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Living and Writing in the Natural World


To live in the natural world is to celebrate. To celebrate its seasons, certainly. The harvest season of the fall must surely rank high on holiday celebrations. As with the pilgrims and their Indian acquaintances, Thanksgiving is just that celebration. Last week my family’s Thanksgiving celebration took a new twist.

I had returned only days before from two weeks in Hawaii. My wife Tammy had just finished the brutal first three months of teaching a class of lively fifth-graders with hardly a break. Little energy between the two of us for the preparation of a huge meal for a crowd. My first wife, Donna, mother of daughters one and two, with whom we typically celebrate Thanksgiving, had returned from two weeks in Michoacan, Mexico just the day before. Her husband was fresh back from ten days photographing the temple at Narita, Japan. Daughter number one and her husband are the parents of two girls under two years of age—enough said, there.

So for the first time in nearly forty years of Thanksgiving, the extended Barnett family went out for Thanksgiving dinner. And not just “out”—to Alioto’s, the oldest seafood restaurant on San Francisco’s Fisherman’s Wharf. Joined by daughter number three and son number one, as well as my niece and her husband and daughter (accomplished Irish-American partiers), we totaled eleven adults and two toddlers. With some askance glances by the hosts up front, we were placed in tables on either side of the aisle to the bar—a perfect location. Out the window to our east we could see the first span of the Bay bridge and the Oakland hills beyond. Out the window to our west was the Golden Gate bridge rising from the shore of Sausalito and Marin county.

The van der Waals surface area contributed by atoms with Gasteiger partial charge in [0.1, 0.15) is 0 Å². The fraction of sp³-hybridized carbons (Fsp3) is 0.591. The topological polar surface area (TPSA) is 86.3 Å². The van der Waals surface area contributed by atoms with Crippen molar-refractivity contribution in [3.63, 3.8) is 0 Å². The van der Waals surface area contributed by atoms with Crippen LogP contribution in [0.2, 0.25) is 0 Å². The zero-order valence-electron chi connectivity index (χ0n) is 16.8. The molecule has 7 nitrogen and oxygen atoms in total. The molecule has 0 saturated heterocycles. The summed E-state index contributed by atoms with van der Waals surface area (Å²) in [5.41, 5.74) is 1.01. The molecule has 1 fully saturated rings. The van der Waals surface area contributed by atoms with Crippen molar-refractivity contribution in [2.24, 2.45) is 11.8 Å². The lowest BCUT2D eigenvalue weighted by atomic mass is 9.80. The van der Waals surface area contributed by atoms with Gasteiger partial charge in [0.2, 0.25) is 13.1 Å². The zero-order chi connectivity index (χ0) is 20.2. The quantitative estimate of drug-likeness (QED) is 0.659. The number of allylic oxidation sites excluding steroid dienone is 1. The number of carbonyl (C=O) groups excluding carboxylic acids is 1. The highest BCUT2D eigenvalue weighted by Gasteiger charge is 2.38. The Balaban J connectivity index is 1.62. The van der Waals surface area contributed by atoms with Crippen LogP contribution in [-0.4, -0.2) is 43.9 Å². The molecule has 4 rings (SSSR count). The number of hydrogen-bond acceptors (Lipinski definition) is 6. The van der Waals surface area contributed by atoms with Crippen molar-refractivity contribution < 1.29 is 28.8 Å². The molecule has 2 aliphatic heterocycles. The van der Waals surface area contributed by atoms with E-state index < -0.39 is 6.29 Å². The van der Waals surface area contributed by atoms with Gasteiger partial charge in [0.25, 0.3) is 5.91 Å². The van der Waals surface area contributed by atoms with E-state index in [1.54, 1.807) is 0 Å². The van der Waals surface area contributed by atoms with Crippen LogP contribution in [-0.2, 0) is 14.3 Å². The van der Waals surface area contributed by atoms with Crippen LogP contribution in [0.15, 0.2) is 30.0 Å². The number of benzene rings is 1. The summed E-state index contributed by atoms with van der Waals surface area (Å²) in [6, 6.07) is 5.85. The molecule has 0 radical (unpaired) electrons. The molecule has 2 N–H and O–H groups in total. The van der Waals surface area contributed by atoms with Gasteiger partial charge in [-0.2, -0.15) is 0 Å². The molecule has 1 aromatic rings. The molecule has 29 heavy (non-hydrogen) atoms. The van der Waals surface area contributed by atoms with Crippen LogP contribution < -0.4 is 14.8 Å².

We drank a bottle of champagne and two of wine amongst the crew, with a special “Manhattan” for my son-in-law who had sat with a sleeping granddaughter in their car for the first ten minutes. We ate—only one of us turkey and the fixings, to acknowledge tradition. The rest of us—seafood galore. Donna and her husband sat with huge bibs around their necks, making a royal mess cracking, cutting, stabbing, and slurping the house specialty “Cioppino” shell-fish stew with gusto.

Did I mention we enjoyed ourselves?

Everyone changed seats throughout the evening, sharing their conviviality with each other’s tables, calling across the aisle with teasing comments. The company was excellent, the food and service superb.

After the meal, we strolled along the wharf, smelling the dockside smells and listening to the holiday bustle, us guys smoking cheap cigarillos and watching the breeze whip the smoke away before it could offend anyone. Afterwards, we repaired to daughter number one’s home for the pumpkin pie I had baked the night before (OK, so I was capable of some cooking) and serious spoiling of the granddaughters. Donna read a beautiful poem about "Grace" sent by her twin brother. Poker and modest splashes of bourbon around the half-century-old oak dinner table at which Donna had played ping-pong as a child completed the evening.

You can fill in the type of celebration for your family. We each have our own styles. But celebrate we must. The planet is awash in colors and smells, food and drink. The changing seasons present them all dramatically to us. We should acknowledge the spectacle, celebrate it. Thanksgiving is behind us. Coming up is the Winter Solstice (December 21/22), then the Chinese Lunar New Year (February 9/10) introducing the Year of the Snake. Time to start preparing!

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